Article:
1. Deleuze/Derrida: Towards an Almost Imperceptible Difference.Kir Kuiken - 2005 - Research in Phenomenology 35 (1):290-310.
    This paper approaches the problem of the relation between Deleuze and Derrida by focusing on their respective readings of Heidegger's interpretation of Nietzsche's eternal return. It argues that the difference between Deleuze and Derrida cannot be measured in terms of their explicit statements about Heidegger, but in terms of how they relate their own readings of Nietzsche to Heidegger's positioning of him as the last metaphysician. The paper focuses on Deleuze's brief analyses of Heidegger in Difference and Repetition and Derrida's (...)
    Direct download (5 more)  
    Export citation  
    Bookmark   3 citations  
  2.  32
    “The Power of a Form of Thought That Has Become Foreign to Itself”: Rancière, Romanticism and the Partage of the Sensible.Kir Kuiken - 2016 - Substance 45 (1):6-21.
    “Where did this unexpected mobility of epistemological arrangements come from…? What event, what law, do these mutations obey, these mutations that suddenly decide that things are no longer perceived, described, expressed, characterized, classified, and known in the same way…?” The recent wave of interest in the work of Jacques Rancière in North America can likely be traced back to the unique status he gives to the category of the aesthetic in its relation to the political. Coming after the exhaustion of (...)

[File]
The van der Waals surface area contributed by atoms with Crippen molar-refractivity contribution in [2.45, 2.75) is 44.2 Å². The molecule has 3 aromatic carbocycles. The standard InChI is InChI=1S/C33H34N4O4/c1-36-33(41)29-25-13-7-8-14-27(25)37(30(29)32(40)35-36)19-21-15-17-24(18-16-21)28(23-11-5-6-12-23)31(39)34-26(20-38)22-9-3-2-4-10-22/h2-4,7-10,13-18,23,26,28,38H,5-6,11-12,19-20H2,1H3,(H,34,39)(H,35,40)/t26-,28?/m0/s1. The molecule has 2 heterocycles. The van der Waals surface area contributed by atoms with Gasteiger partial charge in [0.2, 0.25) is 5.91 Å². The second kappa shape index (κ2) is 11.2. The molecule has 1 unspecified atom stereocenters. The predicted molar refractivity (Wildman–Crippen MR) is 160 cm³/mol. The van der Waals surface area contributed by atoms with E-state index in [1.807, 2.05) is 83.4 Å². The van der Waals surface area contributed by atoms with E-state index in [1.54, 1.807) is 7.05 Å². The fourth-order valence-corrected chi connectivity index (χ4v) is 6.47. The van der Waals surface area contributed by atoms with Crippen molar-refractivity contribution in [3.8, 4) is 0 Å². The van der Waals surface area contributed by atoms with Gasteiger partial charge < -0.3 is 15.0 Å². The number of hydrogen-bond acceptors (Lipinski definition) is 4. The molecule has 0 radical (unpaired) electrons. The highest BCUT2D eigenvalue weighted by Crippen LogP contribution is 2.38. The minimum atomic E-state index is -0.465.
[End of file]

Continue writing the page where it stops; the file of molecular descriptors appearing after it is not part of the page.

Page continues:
Direct download (4 more)  
    Export citation  
    Bookmark   1 citation  
  3.  5
    Samuel Weber, Singularity: Politics and Poetics.Kir Kuiken - 2022 - Derrida Today 15 (1):118-125.
    Direct download (2 more)  
    Export citation  
  4. Jacques Derrida, The Work of Mourning Reviewed By.Kir Kuiken - 2002 - Philosophy in Review 22 (3):176-178.
    Export citation  
  5.  5
    The Reject: Community, Politics and Religion After the Subject by Irving Goh.Kir Kuiken - 2019 - Substance 48 (1):107-112.
    It is rare these days to read a book as ambitious as Irving Goh's The Reject. Taking up the question that Jean-Luc Nancy posed in 1988—"Who comes after the subject?"—Goh's study proposes a theory of "the reject" as a crucial figure through which to reconceptualize modern critical and political theory's reliance on the centrality of the subject. Engaging in a reading that charts this figure through a range of contemporary French philosophers, the study simultaneously attempts to articulate how "the reject" (...)
    Direct download (3 more)  
    Export citation  
  6. David Farrell Krell, The Purest of Bastards Reviewed By.Kir Kuiken - 2001 - Philosophy in Review 21 (2):130-132.